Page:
Coast Guard Releases Draft Ballast Plan

Zebra Mussels Attack!

Zebra Mussels Attack!

Last week, the Coast Guard offered up standards for ballast water that would initially use those set by the International Maritime Organization (IMO) and eventually ratchet the standard up to meet California and New York’s standard. The regulations would apply in phases so that feasibility studies can take place to make sure ships can meet the tougher requirements.

“That loophole could swallow the law,” HOW’s Andy Buchsbaum told the Washington Post. The fear is that we would never get to the higher standards because as it could be argued there is yet no way to test the technology beyond IMO standards. Ships would be allowed to pass right through the loophole. Still, requiring ships to meet IMO standards is better than nothing. Here is the next issue: In muddled federal government style, both the Coast Guard and the Environmental Protection Agency (EPA) have jurisdiction over ballast water. That is why HOW is drafting a letter to the EPA on the issue requesting a much tougher standard than the IMO’s. However, the Washington Post story indicates that the EPA and the Coast Guard will end up with a similar standard for ballast water.

“Coast Guard Cmdr. Gary T. Croot, chief of the environmental standards division, said the two agencies have worked closely together and are likely to end up with very similar standards and shared enforcement responsibilities,” according to the Washington Post.

Meanwhile, back on the Hill, the US Senate continues to fail to approve a national ballast standard. Last year’s House bill was brought to a crashing halt by California Sen. Barbara Boxer (D) who feared that it could pre-empt states’ rights. While a national standard will most likely do little to affect California (a state that has set a strong and high bar to fight invasive species) it leaves our eight state region floundering in the fight to save our nation’s largest source of surface fresh water.

Within our region, Michigan has written its own ballast standard and it has enforced it.  New York and Wisconsin have also set their own standards while Minnesota and Ohio’s legislatures are considering similar measures. This isn’t just an ecological issue, it is a pocket book issue and that should alarm any Blue or Red lawmaker. The last thing we need in the Great Lakes is a patchwork quilt of ballast standards. But the federal government really isn’t leaving the region with much choice. Perhaps the eight states should come together and set a strong region-wide ballast law that would affect all of the Great Lakes U.S. ports. For now, waiting for the Feds to act may mean losing ground in the battle to fight invasive species while draining state coffers – and that isn’t a real option.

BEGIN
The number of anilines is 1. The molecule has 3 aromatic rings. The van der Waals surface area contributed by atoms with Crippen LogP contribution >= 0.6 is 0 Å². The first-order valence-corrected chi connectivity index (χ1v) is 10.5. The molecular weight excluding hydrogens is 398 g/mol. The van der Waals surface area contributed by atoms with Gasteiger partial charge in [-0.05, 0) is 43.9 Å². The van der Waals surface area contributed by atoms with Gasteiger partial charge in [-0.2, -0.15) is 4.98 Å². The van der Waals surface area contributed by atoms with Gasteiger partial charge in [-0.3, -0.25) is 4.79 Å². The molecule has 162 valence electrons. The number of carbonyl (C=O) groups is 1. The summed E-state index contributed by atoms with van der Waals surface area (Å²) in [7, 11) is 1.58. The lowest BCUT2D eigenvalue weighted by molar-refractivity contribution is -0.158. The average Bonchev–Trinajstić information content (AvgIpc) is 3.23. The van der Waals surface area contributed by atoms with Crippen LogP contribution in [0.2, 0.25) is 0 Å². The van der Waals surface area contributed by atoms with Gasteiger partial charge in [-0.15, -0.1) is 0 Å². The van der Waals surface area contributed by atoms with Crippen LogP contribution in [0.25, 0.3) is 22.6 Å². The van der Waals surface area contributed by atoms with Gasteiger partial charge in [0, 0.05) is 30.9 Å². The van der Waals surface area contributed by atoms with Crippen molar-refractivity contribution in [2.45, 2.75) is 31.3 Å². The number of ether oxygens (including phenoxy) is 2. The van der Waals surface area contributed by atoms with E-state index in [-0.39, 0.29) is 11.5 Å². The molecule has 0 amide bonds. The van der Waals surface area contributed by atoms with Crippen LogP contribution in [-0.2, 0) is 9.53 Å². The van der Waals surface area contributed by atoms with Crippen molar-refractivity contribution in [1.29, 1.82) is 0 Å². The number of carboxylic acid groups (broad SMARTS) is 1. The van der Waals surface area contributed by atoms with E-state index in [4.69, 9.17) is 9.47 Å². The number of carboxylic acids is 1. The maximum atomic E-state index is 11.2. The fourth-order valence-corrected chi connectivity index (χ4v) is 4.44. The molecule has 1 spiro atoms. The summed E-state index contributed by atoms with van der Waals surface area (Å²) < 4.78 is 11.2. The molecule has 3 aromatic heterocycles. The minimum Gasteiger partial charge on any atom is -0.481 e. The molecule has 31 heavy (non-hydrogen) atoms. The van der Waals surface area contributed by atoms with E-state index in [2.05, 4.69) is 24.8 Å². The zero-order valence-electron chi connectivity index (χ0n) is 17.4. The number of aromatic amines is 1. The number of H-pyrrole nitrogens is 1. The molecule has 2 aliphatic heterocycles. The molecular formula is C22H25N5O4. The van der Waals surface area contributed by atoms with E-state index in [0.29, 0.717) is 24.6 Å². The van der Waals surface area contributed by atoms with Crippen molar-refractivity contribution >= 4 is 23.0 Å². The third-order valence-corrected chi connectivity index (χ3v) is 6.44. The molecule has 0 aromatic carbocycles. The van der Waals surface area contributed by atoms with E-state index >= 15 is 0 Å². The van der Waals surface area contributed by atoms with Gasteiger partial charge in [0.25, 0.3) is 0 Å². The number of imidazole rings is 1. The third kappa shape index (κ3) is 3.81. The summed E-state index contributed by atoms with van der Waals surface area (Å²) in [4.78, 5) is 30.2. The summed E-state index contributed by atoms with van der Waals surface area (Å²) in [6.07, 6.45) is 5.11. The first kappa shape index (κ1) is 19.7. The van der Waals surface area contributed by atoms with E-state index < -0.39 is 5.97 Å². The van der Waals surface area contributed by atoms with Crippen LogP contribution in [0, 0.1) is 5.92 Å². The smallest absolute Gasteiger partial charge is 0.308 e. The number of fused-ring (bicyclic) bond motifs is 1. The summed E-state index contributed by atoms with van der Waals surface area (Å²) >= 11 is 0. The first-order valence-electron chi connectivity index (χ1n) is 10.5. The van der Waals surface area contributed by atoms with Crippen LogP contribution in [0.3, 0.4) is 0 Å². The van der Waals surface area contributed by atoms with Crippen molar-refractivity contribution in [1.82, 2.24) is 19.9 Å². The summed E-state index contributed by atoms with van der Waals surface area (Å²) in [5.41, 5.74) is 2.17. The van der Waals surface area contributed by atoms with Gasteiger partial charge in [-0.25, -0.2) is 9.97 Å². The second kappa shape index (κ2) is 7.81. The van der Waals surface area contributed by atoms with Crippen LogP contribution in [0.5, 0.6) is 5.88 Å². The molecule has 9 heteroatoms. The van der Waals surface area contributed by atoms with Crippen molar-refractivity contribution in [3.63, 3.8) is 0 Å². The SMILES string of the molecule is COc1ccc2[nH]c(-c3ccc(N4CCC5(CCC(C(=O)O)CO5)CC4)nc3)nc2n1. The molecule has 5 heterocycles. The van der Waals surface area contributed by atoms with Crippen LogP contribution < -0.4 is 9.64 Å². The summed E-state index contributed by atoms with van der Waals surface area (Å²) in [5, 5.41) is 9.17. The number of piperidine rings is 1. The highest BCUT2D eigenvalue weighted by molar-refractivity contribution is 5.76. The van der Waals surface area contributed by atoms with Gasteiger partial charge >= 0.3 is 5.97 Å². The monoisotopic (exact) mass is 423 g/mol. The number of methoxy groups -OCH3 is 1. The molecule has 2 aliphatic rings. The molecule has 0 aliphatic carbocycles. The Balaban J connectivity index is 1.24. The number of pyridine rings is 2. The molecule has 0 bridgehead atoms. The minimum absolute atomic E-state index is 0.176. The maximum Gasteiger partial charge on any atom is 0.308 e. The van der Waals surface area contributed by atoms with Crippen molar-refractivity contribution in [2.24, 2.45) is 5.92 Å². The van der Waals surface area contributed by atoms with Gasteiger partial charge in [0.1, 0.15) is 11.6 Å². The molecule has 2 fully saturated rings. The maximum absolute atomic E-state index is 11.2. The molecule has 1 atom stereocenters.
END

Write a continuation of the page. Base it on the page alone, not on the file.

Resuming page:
This entry was posted in Aquatic Invasive Species, Threats and tagged , , , , , , , , , , , , . Bookmark the permalink.

One Response to Coast Guard Releases Draft Ballast Plan

  1. Don Mitchel says:


    Dear Sirs, Yesterday October 22 2009,discussions about h.r.3619 in the House of Representatives seems to show that once again that previous legislation on ballast water passed by the house may have been as Rep Oberstar has reportedly expressed just “bullshit”. The following is from the House of Representatives discussion about again addressing ballast water with the latest Coast Guard Authorization Act.H.R.3619. “Lastly, I am concerned with our inability to include language that would establish uniform national standards for vessel discharges, including ballast water. I have spoken on numerous occasions with Mr. Oberstar, and I want to take particular note to thank Mr. Oberstar once again for his keen interest in solving this problem and bringing so many interested parties to the table. I know that Mr. Oberstar shares my concerns and that of many of my colleagues, both on the committee and in Congress, to address this issue through legislation this year. I thank him for his offer to work with us, and I look forward to bringing the bill to the floor in the very near future.”